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grizzlies are really making a

grizzlies are really making a comeback, in wyoming, they already have a tag price set for them, but hunting for them won't happen for some time.

i hope grizzlies make it all the way back through their home range. that will put them back in the kansas and missouri river basin... i'd be hunting grizz!

i realize it's a pipe dream, but i'd rather see a grizzly than wolves. i've lived around both and will take the bear any day of the week. wolves are clever, you never know when one is watching you and has the upper hand.

while hiking through dall sheep country, i witnessed an all black wolf tail a partner and start to close distance at an alarming rate, luckily, we were armed.

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Grizzly

I am pleasantly surprised this thread is still alive. I spotted the silvertip near La Manga pass in 1995.

I don't think the bears are migrating from Wyoming. There is too much high desert to cross that doesn't offer enough cover. You would have to wonder why the bears would head south east to the extreme. I feel the bear I saw was a native, most likely a female. As to the idea that blacks and griz cross breed, well, it does not make genetic sense although never say never. The Polar bear is a direct variation of the big browns, having morphed over the eons to adapt to artic life. They are genetically very close. The griz would more likely eat the black.

I think to reintroduce a few breeding females that have young would make sense. The addition of a few males later would be needed as well. Females with young tend not to "go home" as often. As far as habitat size, remember Italy and Romania and Japan all have grizzlies in close proximity to people. They learn to avoid people and conflicts. There is always the rouge exception. I feel the San Juans are actually better habitat for the mountain bear than Western Wyoming. I also feel the La Garita and RMNP are good areas. To get to huntable numbers, the bear needs protection from really only one faction. The sheepmen. The reasons are well known, lot's of animals, lot's of movement, no tolerance for potential predators. No blame , just the way it is. Hikers and backcountry campers should actually embrace it, as should the tourism folks. The bear certainly changed my view of the "tamed" Colorado wilderness. I think when you look at the facts, the bear could live in the state in decent numbers.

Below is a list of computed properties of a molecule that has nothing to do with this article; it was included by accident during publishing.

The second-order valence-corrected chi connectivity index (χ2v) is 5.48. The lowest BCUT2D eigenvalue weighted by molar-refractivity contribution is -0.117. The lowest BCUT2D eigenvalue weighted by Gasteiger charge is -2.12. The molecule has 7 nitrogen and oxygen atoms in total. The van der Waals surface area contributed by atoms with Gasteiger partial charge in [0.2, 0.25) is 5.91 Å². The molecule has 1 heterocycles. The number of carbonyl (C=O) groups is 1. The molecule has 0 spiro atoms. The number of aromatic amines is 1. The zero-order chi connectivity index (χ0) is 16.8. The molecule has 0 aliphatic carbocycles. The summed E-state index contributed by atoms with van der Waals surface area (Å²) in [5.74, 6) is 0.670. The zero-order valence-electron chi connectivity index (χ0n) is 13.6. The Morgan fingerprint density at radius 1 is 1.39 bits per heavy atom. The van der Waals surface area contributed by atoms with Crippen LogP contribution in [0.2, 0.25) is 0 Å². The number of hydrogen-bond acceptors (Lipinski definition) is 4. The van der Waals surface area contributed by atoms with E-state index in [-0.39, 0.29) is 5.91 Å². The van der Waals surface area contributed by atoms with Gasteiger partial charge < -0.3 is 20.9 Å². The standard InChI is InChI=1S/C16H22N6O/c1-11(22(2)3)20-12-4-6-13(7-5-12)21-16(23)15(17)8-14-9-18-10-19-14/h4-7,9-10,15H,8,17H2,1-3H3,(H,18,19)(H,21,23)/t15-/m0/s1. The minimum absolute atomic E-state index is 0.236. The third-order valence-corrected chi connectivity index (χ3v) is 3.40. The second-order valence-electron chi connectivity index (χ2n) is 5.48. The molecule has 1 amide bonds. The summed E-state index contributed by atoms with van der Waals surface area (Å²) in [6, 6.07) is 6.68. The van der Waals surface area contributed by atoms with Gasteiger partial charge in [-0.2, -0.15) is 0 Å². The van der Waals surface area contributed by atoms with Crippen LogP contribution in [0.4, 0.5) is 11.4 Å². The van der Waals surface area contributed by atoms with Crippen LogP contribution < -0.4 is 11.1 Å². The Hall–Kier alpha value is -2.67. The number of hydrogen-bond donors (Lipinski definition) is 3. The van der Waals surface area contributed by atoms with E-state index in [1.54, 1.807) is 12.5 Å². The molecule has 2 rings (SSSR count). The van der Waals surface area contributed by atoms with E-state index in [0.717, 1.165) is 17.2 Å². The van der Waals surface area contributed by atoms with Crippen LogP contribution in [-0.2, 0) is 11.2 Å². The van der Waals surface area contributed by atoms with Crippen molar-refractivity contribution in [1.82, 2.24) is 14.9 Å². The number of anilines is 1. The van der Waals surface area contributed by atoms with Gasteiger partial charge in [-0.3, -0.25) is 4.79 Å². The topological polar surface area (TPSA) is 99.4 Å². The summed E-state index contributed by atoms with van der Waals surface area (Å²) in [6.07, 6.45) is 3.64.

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Grizz

Never seen one or any signs of one, but then again I'm not all that familiar with what signs to look for being that I don't encounter the grizzlies. Most bear signs I'm familiar with are black bear signs and I see those signs from time to time.

I still believe that the grizzly exists here to some extent.  I'm sure it's in very small numbers and in areas where few humans venture.  Even though it's hard to come across total extensive wilderness in this state there are still large areas that have the habitat and cover to support a small population of them.  To give an idea of how vast we still are in Colorado - I've hunted for years in our National Forests, Wilderness Areas, and Wilderness Study Area during deer and elk season and I'm lucky to cover all of an entire 4 square mile area in an entire week while hunting, and I've trekked as far as 5 miles in on foot in some areas during a day, that's just walking in, not covering the entire area.  So I seriously doubt that many campers and backpackers cover much area off designated trails in these same roadless areas during the summer months.  San Juan mountains seems like an great place for the Grizzly.  We do hear of hunters who seem to spot grizzlies about once every 10 to 20 years.  CDOW still lists them in it's publications of wildlife.  Shows them as endangered (likely extinct) and I'm sure they know a lot more than they are publically saying about the grizzly here in Colorado.